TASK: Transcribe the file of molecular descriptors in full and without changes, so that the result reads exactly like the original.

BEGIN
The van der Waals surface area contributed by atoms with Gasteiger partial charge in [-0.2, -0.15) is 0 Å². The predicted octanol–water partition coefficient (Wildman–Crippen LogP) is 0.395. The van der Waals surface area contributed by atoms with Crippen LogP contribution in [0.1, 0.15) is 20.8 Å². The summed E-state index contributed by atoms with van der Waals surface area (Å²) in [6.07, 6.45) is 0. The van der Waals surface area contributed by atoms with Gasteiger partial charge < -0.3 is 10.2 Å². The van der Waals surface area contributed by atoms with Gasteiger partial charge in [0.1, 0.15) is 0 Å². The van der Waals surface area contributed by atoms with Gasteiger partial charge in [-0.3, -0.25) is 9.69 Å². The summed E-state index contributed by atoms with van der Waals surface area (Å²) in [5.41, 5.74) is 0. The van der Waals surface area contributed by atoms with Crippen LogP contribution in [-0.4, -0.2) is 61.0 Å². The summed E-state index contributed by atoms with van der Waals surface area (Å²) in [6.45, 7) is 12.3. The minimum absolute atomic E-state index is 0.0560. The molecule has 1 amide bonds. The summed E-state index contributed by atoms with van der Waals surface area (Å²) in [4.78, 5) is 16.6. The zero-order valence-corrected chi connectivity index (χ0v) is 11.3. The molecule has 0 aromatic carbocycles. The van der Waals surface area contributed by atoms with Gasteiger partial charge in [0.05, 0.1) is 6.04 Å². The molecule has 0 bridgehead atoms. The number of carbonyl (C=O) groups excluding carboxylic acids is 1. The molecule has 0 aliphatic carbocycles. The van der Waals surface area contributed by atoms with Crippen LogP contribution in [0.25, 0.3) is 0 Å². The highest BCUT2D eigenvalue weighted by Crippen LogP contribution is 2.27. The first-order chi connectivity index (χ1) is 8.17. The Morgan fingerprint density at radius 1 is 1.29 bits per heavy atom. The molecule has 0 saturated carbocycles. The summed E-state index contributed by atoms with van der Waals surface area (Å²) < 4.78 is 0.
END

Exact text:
The van der Waals surface area contributed by atoms with Gasteiger partial charge in [-0.2, -0.15) is 0 Å². The predicted octanol–water partition coefficient (Wildman–Crippen LogP) is 0.395. The van der Waals surface area contributed by atoms with Crippen LogP contribution in [0.1, 0.15) is 20.8 Å². The summed E-state index contributed by atoms with van der Waals surface area (Å²) in [6.07, 6.45) is 0. The van der Waals surface area contributed by atoms with Gasteiger partial charge < -0.3 is 10.2 Å². The van der Waals surface area contributed by atoms with Gasteiger partial charge in [0.1, 0.15) is 0 Å². The van der Waals surface area contributed by atoms with Gasteiger partial charge in [-0.3, -0.25) is 9.69 Å². The summed E-state index contributed by atoms with van der Waals surface area (Å²) in [5.41, 5.74) is 0. The van der Waals surface area contributed by atoms with Crippen LogP contribution in [-0.4, -0.2) is 61.0 Å². The summed E-state index contributed by atoms with van der Waals surface area (Å²) in [6.45, 7) is 12.3. The minimum absolute atomic E-state index is 0.0560. The molecule has 1 amide bonds. The summed E-state index contributed by atoms with van der Waals surface area (Å²) in [4.78, 5) is 16.6. The zero-order valence-corrected chi connectivity index (χ0v) is 11.3. The molecule has 0 aromatic carbocycles. The van der Waals surface area contributed by atoms with Gasteiger partial charge in [0.05, 0.1) is 6.04 Å². The molecule has 0 bridgehead atoms. The number of carbonyl (C=O) groups excluding carboxylic acids is 1. The molecule has 0 aliphatic carbocycles. The van der Waals surface area contributed by atoms with Crippen LogP contribution in [0.25, 0.3) is 0 Å². The highest BCUT2D eigenvalue weighted by Crippen LogP contribution is 2.27. The first-order chi connectivity index (χ1) is 8.17. The Morgan fingerprint density at radius 1 is 1.29 bits per heavy atom. The molecule has 0 saturated carbocycles. The summed E-state index contributed by atoms with van der Waals surface area (Å²) < 4.78 is 0.